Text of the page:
IM this article to a friend!

December 9, 2004

Silent Athletic Club is making noise in Mayfair

From: Northeast Philadelphia News Gleaner, PA - Dec 9, 2004

By: Edward J. Vassallo

Residents, elected officials oppose transfer of liquor license here

The Silent Athletic Club has suddenly produced a lot of talk around the 7200 block of Frankford Ave. as they look for a place to hold their meetings.

The athletic club is eyeing the Mayfair Catering Club for its new home, and wants to transfer their existing liquor license to the new location. This has upset some neighbors on nearby Charles Street, directly behind Frankford Avenue.

Their concerns: increased problems with parking and traffic--already a headache because of a nearby business district heavily populated by bars and taverns.

"(The neighborhood) is protesting not because of our application but because of the current status of the bars on the avenue and the noise that the bars produce," said Barry Goldstein, attorney for athletic club. "Basically, they are objecting to any new addition to any alcoholic beverage service areas. Even though we're not going to be open during the day. We are not going to affect school children."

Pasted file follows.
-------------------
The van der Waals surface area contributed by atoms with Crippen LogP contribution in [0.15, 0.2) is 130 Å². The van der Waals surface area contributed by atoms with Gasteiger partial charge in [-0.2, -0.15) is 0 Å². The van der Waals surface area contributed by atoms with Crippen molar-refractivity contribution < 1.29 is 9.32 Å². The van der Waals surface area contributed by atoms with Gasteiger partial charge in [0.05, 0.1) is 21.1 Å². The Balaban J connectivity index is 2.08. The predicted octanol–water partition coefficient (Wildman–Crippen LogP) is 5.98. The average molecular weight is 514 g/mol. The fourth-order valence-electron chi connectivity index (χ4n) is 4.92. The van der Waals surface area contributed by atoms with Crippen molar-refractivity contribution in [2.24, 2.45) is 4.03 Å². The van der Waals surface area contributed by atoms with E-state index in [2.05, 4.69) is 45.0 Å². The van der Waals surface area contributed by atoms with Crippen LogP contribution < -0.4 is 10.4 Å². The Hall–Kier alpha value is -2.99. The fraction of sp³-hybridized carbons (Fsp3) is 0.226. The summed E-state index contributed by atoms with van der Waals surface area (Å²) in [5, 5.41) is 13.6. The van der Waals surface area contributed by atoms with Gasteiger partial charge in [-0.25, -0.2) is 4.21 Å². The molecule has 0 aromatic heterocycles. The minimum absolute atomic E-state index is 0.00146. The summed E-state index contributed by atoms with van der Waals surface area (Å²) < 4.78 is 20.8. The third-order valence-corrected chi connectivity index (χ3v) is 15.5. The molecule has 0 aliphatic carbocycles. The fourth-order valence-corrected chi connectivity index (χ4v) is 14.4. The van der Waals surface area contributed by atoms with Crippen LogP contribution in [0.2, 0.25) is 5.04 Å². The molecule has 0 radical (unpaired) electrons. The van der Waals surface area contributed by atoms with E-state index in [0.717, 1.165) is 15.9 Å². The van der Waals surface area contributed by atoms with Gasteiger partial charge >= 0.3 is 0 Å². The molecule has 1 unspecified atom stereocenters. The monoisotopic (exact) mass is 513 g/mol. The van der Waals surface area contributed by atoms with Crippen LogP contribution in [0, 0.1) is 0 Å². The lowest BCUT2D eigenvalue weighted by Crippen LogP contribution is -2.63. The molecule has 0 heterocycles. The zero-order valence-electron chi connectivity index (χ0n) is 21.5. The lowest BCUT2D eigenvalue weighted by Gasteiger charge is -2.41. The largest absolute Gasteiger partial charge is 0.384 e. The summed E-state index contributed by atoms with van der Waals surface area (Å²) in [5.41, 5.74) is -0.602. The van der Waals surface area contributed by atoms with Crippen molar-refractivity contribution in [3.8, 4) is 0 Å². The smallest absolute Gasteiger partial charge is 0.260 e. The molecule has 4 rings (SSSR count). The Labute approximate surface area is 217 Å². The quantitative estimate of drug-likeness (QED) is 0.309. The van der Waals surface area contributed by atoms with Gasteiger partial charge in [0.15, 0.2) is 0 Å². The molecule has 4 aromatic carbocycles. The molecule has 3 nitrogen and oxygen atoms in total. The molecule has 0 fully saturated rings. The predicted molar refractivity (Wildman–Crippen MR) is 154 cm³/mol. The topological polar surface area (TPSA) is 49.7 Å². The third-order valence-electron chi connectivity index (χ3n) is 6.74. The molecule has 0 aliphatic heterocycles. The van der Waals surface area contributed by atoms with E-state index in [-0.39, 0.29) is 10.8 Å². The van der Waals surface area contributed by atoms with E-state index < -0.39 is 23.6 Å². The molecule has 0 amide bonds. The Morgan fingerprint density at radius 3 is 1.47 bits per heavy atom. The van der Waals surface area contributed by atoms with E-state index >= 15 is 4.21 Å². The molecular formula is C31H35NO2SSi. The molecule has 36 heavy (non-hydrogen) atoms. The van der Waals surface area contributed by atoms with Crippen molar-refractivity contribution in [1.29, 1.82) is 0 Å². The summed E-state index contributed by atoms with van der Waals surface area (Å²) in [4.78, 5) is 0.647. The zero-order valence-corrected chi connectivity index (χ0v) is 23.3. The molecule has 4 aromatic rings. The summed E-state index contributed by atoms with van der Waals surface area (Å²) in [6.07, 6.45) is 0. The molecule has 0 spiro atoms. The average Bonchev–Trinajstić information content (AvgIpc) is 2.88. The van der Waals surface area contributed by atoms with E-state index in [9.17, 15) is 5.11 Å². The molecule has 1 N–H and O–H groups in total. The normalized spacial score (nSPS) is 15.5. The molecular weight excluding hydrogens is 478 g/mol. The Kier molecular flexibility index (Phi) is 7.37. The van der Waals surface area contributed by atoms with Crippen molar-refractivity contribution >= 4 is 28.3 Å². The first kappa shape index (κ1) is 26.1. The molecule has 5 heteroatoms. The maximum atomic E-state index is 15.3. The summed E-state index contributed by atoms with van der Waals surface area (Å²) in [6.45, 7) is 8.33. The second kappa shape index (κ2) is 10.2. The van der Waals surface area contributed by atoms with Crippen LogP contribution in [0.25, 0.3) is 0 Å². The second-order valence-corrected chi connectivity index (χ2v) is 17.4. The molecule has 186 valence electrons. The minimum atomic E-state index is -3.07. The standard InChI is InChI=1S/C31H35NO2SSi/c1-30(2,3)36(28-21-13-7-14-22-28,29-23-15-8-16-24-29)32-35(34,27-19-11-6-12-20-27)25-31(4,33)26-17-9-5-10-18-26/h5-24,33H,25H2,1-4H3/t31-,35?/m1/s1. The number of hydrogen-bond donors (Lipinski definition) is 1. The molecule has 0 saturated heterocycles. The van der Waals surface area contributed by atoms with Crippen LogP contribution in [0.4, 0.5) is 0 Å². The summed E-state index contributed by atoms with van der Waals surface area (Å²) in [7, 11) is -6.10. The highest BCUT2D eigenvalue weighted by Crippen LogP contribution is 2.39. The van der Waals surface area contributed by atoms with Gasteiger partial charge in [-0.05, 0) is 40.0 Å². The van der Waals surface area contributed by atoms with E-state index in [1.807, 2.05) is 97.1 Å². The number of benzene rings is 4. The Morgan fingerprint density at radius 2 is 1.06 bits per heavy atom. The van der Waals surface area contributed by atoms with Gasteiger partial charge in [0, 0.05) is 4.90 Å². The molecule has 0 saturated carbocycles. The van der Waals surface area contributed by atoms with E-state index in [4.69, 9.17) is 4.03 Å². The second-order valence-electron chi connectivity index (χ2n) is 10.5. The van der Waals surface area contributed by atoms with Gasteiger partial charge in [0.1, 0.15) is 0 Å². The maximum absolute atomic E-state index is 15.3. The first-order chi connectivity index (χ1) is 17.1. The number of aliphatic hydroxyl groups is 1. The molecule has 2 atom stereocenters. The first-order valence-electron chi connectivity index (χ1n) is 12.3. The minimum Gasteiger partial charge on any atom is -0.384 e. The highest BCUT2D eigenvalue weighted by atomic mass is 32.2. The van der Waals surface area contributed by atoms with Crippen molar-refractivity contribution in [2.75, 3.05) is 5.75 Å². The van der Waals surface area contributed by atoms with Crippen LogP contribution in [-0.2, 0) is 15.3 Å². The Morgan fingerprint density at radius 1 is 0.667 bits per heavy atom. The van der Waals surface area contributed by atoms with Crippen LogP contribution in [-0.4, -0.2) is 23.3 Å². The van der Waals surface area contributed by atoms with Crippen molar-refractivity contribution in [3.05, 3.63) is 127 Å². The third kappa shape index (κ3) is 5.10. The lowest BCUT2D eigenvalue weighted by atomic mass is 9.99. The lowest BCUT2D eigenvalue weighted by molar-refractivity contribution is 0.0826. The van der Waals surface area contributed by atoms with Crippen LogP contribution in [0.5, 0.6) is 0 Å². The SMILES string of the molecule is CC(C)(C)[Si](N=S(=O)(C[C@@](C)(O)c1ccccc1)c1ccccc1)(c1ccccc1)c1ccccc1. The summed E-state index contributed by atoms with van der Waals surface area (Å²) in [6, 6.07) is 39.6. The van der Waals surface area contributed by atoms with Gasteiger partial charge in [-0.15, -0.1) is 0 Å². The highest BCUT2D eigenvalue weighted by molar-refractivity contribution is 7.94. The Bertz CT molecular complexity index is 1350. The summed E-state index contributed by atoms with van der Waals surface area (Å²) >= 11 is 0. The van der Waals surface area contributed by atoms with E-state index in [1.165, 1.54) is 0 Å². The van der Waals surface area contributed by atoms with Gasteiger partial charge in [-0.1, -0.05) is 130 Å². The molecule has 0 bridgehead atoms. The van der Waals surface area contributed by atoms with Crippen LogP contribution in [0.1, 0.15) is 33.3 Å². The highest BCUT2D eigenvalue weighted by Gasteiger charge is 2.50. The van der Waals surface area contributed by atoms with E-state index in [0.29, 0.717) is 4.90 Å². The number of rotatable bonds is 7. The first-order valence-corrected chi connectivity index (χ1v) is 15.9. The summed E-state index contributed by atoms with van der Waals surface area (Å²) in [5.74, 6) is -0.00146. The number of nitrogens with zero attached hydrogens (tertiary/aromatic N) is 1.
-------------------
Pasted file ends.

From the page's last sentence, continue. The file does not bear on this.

"These people are good people," Goldstein said of the athletic club. According to Goldstein the club is sports-oriented but does charitable work, especially in the deaf community.

"They have always had a liquor license since Prohibition and never had a citation. They are so perfect it is unbelievable," he said. "They are not going to run a bar there. They are going to be open limited hours and basically for affairs and functions. And it shouldn't damage the neighborhood whatsoever."

The club lost their previous meeting place on the 6700 block of Bustleton Avenue when the landlord sold the building. They have been looking for a new place for about a year.

Scott Cummings, owner of the Mayfair Catering Club and president of the Mayfair Civic Association, said the athletic club members love the place.